“Hibbing had never won a first-round match, and Milt promised that if we won that first-round match, he would shave his head,” Wojciak said. “I have never forgotten that. We won that for the first time as a team. We were thrilled to be the first team to win in the first round.
“We were jacked up to get that first win.”
Wojciak said the excitement of playing at state was running rampant throughout the entire team.
“There was a lot of talking,” Wojciak said. “We wanted to know how everyone was doing because we wanted to pull off and win this.”
That win put the Bluejackets into the semifinals against Blake, which beat Hibbing 6-1.
In the third-place match, the Bluejackets lost to St. Cloud Tech 4-3.
“I strongly feel that if Shane wasn’t injured, we could have won third place that year,” Verant said. “Reflecting back, going to state was special, but the friendships, the fun we had and the life lessons we learned is what I remember most.
“I went out for sports not to be the best, but to have fun.”
Kotonias said playing at state was a great experience for him.
“This would be the first time that I would get exposed to a big city,” Kotonias said. “Coming from a small town of Hibbing, you got to see what a bigger city was like. Back in the day, we didn’t have cell phones or the internet, so you had to see it in person.”
Looking back on it, both Verant and Kotonias now have a different perspective on life.
“Sports taught me many life lessons, and I have my dad, my other coaches and Hibbing to thank for that,” Verant said. “Was there any favoritism? I rebelled against him a little bit. I don’t know how my dad put up with me during my teen-age years.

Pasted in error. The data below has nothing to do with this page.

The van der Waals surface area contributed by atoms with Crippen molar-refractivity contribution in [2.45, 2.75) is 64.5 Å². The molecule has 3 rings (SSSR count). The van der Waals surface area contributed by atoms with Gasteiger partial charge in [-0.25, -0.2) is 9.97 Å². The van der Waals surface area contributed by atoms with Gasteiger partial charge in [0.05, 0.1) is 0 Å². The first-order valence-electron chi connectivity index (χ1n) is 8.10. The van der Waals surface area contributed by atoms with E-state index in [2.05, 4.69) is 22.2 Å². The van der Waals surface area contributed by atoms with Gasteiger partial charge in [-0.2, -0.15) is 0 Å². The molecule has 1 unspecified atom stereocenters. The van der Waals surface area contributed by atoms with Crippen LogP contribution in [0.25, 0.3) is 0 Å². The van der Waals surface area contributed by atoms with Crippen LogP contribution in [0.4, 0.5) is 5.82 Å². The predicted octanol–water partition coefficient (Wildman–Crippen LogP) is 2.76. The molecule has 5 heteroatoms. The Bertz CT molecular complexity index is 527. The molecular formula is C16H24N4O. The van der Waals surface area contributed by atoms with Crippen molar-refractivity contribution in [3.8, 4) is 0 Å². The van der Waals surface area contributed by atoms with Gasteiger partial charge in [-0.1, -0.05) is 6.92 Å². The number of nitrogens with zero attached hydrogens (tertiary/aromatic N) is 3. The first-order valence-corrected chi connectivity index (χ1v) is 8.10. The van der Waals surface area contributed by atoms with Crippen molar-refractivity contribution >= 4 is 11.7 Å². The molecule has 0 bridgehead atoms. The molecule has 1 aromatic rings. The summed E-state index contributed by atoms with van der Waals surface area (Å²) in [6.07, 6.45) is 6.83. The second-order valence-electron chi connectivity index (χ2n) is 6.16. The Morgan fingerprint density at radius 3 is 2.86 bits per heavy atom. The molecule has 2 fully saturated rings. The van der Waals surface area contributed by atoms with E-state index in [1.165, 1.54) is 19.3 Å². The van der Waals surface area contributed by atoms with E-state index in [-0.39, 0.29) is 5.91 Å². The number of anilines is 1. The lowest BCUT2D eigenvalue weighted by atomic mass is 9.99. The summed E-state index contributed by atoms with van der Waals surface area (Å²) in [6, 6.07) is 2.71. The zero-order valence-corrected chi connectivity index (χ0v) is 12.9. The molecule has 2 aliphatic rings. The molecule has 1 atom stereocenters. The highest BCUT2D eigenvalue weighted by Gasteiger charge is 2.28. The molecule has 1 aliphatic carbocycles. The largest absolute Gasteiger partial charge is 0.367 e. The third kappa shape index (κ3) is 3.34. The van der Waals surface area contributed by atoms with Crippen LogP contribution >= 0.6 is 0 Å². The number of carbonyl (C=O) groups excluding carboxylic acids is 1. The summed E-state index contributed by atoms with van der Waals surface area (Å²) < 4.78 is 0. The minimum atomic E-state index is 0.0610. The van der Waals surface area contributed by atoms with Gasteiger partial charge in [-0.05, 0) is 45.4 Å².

“We did have a lot of fun, and to me, that’s what sports are all about.”
Kotonias said, “I do remember Milt being a great coach. He never lost his head, he was smart, he was competitive and he helped us develop in sports and life.”
In 1990, Hibbing would make it a three-peat, with Wojciak getting the deciding point in his match against Grand Rapids.
“I almost blew it for the team,” Wojciak said. “I was out there playing No. 1 singles, playing a kid I had never lost to. He had a style that worked against me.”
According to Wojciak, he fell behind 5-2 in the first set before he kicked it into gear.
“I remember waiting for my match, and realized I would be the deciding point,” Wojciak said. “There was pressure on me, but I had always beat this kid. I started slow. I guess my nerves caught up with me.
“The whole team was watching. I was getting nervous, but I pulled it together and won the next 13 games to win it. It was nerve racking.”
Hibbing took on Edina at state, and even thought the Bluejackets lost to the Hornets, that didn’t take anything away from that experience.
“When I look back, we had nothing to lose,” Versich said. “We weren’t respected because we were a northern team. We had a little bit of a swagger and nice mix of athletes with different backgrounds.
“We weren’t intimidated. We took so much pride in it. Our senior class was an amazing group of athletes.”